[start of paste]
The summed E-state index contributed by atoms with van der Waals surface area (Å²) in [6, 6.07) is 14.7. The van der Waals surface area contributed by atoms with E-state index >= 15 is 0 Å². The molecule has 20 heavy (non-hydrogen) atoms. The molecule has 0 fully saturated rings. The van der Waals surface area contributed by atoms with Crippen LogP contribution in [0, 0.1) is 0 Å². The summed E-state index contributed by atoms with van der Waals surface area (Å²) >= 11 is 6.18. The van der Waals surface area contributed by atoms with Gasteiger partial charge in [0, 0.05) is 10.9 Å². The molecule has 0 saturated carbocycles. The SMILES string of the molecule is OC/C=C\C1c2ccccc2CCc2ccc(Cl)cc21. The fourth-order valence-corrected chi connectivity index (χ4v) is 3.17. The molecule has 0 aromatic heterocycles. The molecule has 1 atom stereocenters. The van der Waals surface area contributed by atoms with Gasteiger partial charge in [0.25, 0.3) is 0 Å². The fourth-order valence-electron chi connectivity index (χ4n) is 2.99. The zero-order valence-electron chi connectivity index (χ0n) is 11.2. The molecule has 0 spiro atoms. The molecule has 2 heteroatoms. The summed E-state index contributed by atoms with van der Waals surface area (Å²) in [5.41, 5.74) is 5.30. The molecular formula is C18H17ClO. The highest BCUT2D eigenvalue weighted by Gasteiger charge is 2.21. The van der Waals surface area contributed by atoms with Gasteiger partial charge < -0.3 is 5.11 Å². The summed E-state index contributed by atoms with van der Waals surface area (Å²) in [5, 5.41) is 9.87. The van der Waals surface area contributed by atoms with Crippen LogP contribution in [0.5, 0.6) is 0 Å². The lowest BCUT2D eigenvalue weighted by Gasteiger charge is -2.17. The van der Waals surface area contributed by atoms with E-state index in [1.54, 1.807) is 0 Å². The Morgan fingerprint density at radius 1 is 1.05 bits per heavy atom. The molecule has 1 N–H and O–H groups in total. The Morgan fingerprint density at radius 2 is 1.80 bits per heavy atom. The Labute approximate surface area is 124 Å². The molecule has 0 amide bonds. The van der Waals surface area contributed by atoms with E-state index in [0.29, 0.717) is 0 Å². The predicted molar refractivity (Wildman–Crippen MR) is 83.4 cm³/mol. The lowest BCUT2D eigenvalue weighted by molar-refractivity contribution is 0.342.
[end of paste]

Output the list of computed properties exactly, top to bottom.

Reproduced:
The summed E-state index contributed by atoms with van der Waals surface area (Å²) in [6, 6.07) is 14.7. The van der Waals surface area contributed by atoms with E-state index >= 15 is 0 Å². The molecule has 20 heavy (non-hydrogen) atoms. The molecule has 0 fully saturated rings. The van der Waals surface area contributed by atoms with Crippen LogP contribution in [0, 0.1) is 0 Å². The summed E-state index contributed by atoms with van der Waals surface area (Å²) >= 11 is 6.18. The van der Waals surface area contributed by atoms with Gasteiger partial charge in [0, 0.05) is 10.9 Å². The molecule has 0 saturated carbocycles. The SMILES string of the molecule is OC/C=C\C1c2ccccc2CCc2ccc(Cl)cc21. The fourth-order valence-corrected chi connectivity index (χ4v) is 3.17. The molecule has 0 aromatic heterocycles. The molecule has 1 atom stereocenters. The van der Waals surface area contributed by atoms with Gasteiger partial charge in [0.25, 0.3) is 0 Å². The fourth-order valence-electron chi connectivity index (χ4n) is 2.99. The zero-order valence-electron chi connectivity index (χ0n) is 11.2. The molecule has 0 spiro atoms. The molecule has 2 heteroatoms. The summed E-state index contributed by atoms with van der Waals surface area (Å²) in [5.41, 5.74) is 5.30. The molecular formula is C18H17ClO. The highest BCUT2D eigenvalue weighted by Gasteiger charge is 2.21. The van der Waals surface area contributed by atoms with Gasteiger partial charge < -0.3 is 5.11 Å². The summed E-state index contributed by atoms with van der Waals surface area (Å²) in [5, 5.41) is 9.87. The van der Waals surface area contributed by atoms with Crippen LogP contribution in [0.5, 0.6) is 0 Å². The lowest BCUT2D eigenvalue weighted by Gasteiger charge is -2.17. The van der Waals surface area contributed by atoms with E-state index in [1.54, 1.807) is 0 Å². The Morgan fingerprint density at radius 1 is 1.05 bits per heavy atom. The molecule has 1 N–H and O–H groups in total. The Morgan fingerprint density at radius 2 is 1.80 bits per heavy atom. The Labute approximate surface area is 124 Å². The molecule has 0 amide bonds. The van der Waals surface area contributed by atoms with E-state index in [0.29, 0.717) is 0 Å². The predicted molar refractivity (Wildman–Crippen MR) is 83.4 cm³/mol. The lowest BCUT2D eigenvalue weighted by molar-refractivity contribution is 0.342.